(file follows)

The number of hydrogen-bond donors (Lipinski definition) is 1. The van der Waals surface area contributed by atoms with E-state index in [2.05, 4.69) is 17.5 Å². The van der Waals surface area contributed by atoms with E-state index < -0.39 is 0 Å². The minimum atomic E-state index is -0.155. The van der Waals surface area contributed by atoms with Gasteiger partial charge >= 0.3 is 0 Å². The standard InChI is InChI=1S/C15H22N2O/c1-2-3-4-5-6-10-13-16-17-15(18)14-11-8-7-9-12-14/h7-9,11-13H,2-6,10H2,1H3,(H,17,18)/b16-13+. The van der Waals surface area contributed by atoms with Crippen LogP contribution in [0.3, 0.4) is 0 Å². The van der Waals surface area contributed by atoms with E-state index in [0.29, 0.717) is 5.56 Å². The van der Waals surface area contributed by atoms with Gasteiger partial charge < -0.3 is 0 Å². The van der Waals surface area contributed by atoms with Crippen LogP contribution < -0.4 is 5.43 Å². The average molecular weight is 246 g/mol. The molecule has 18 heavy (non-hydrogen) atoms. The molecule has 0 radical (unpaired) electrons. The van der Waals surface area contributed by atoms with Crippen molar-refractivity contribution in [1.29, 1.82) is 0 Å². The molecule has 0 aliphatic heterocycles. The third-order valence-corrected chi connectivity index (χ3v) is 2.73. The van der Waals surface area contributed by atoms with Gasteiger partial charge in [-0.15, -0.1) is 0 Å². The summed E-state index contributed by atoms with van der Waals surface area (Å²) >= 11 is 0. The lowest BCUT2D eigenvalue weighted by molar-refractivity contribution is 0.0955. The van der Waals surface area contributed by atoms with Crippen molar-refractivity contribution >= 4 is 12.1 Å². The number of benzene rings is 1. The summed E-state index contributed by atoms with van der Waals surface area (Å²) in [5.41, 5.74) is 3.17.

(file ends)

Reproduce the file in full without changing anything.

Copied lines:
The number of hydrogen-bond donors (Lipinski definition) is 1. The van der Waals surface area contributed by atoms with E-state index in [2.05, 4.69) is 17.5 Å². The van der Waals surface area contributed by atoms with E-state index < -0.39 is 0 Å². The minimum atomic E-state index is -0.155. The van der Waals surface area contributed by atoms with Gasteiger partial charge >= 0.3 is 0 Å². The standard InChI is InChI=1S/C15H22N2O/c1-2-3-4-5-6-10-13-16-17-15(18)14-11-8-7-9-12-14/h7-9,11-13H,2-6,10H2,1H3,(H,17,18)/b16-13+. The van der Waals surface area contributed by atoms with Crippen LogP contribution in [0.3, 0.4) is 0 Å². The van der Waals surface area contributed by atoms with E-state index in [0.29, 0.717) is 5.56 Å². The van der Waals surface area contributed by atoms with Gasteiger partial charge < -0.3 is 0 Å². The van der Waals surface area contributed by atoms with Crippen LogP contribution < -0.4 is 5.43 Å². The average molecular weight is 246 g/mol. The molecule has 18 heavy (non-hydrogen) atoms. The molecule has 0 radical (unpaired) electrons. The van der Waals surface area contributed by atoms with Crippen molar-refractivity contribution in [1.29, 1.82) is 0 Å². The molecule has 0 aliphatic heterocycles. The third-order valence-corrected chi connectivity index (χ3v) is 2.73. The van der Waals surface area contributed by atoms with Gasteiger partial charge in [-0.15, -0.1) is 0 Å². The summed E-state index contributed by atoms with van der Waals surface area (Å²) >= 11 is 0. The lowest BCUT2D eigenvalue weighted by molar-refractivity contribution is 0.0955. The van der Waals surface area contributed by atoms with Crippen molar-refractivity contribution >= 4 is 12.1 Å². The number of benzene rings is 1. The summed E-state index contributed by atoms with van der Waals surface area (Å²) in [5.41, 5.74) is 3.17.